Government officials denied paying a ransom for the boys abducted in Katsina and said the kidnappers released them because the military had surrounded them. Three of the boys told The Wall Street Journal that the kidnappers had told them a ransom had been paid for their release.
Governors in northern Nigeria have offered amnesty to “repentant bandits,” who have been contracted as mediators to resolve new abductions, a policy that has been widely criticized by Nigeria’s opposition.
President Muhammadu Buhari issued a statement Tuesday celebrating the girls’ liberation but also saying his government was working hard to bring an end to the cycle of abductions.
“The military and the police will continue to go after the kidnappers,” he said. “They need the support of local communities in terms of human intelligence that can help nip criminal plans in the bud.”
But he raised eyebrows on Friday when he appeared to contradict governors’ statements that they don’t pay ransoms, urging them to “review their policy of rewarding bandits with money and vehicles.”
“Such a policy has the potential to backfire with disastrous consequences,” the statement said.
The surge in kidnapping for ransom has signaled the increasing integration of criminality and terrorism in the region. Boko Haram, the jihadist group that kidnapped 276 schoolgirls in 2014, igniting the global #BringBackOurGirls campaign, released a video claiming credit for the Katsina kidnapping, which officials later said was an attempt to influence negotiations.
Criminal groups conducting kidnappings have benefited from the weapons being taken south from war-torn Libya through Niger and across Nigeria’s border. One of the bandits who claimed to be responsible for the Katsina abduction and turned himself in to the government in exchange for amnesty said that buying guns in the country’s north was now like “buying bread.”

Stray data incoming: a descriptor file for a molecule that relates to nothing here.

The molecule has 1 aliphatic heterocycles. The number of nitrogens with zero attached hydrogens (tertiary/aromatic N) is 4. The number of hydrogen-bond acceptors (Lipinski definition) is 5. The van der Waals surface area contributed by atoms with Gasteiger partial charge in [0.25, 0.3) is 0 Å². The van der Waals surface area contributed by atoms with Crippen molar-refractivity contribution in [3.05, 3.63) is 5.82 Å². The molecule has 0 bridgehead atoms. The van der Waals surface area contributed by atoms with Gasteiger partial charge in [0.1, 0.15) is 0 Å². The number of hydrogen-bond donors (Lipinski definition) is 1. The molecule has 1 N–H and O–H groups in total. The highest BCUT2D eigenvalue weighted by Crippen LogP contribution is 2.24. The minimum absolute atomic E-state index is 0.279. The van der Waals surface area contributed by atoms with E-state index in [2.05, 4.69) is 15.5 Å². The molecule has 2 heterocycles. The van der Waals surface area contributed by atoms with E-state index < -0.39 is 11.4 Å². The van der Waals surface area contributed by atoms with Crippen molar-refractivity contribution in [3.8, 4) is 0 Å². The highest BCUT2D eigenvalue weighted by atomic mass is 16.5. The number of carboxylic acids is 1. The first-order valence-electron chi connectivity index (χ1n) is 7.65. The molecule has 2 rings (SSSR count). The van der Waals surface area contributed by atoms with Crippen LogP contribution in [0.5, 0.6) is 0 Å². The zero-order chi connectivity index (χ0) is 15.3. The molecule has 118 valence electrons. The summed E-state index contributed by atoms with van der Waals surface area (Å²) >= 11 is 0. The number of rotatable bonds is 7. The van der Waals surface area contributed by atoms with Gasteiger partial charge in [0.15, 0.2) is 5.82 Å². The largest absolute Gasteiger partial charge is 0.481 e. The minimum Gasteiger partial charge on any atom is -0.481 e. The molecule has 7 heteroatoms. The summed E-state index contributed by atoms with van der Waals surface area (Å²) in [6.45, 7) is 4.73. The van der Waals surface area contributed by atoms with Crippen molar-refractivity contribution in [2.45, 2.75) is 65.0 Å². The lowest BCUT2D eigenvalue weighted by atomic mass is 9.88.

In a recent report on kidnapping across Nigeria, SB Morgen, a Lagos-based geopolitical research firm, found that between January 2016 and March 2020 almost $11 million was paid to kidnappers. “It has become a national emergency,” the report said.
The impact on education across the country’s northern states is raising fears of a lost generation that could be recruited by criminal and terrorist groups, feeding the cycle of insecurity. The governor of Yobe state said this week that he would close schools for fear of kidnappings, marking the fourth Nigerian state to lock down education across an expanse home to some 20 million people.
After Tuesday’s press conference, the Jangebe girls were waiting to be reunited with their parents after hours of meetings with officials for medical checkups and security debriefings. Reached on the phone, parents said they were traveling toward the state capital to see their daughters.
Habib Abdullahi, whose three girls were kidnapped, said: “I am elated. We thank God. We thank God.”
Corrections & Amplifications
Zamfara’s state governor is Bello Matawalle. An earlier version of this article incorrectly spelled his last name as Mattawelle. (Corrected on March 2)
Write to Joe Parkinson at email@example.com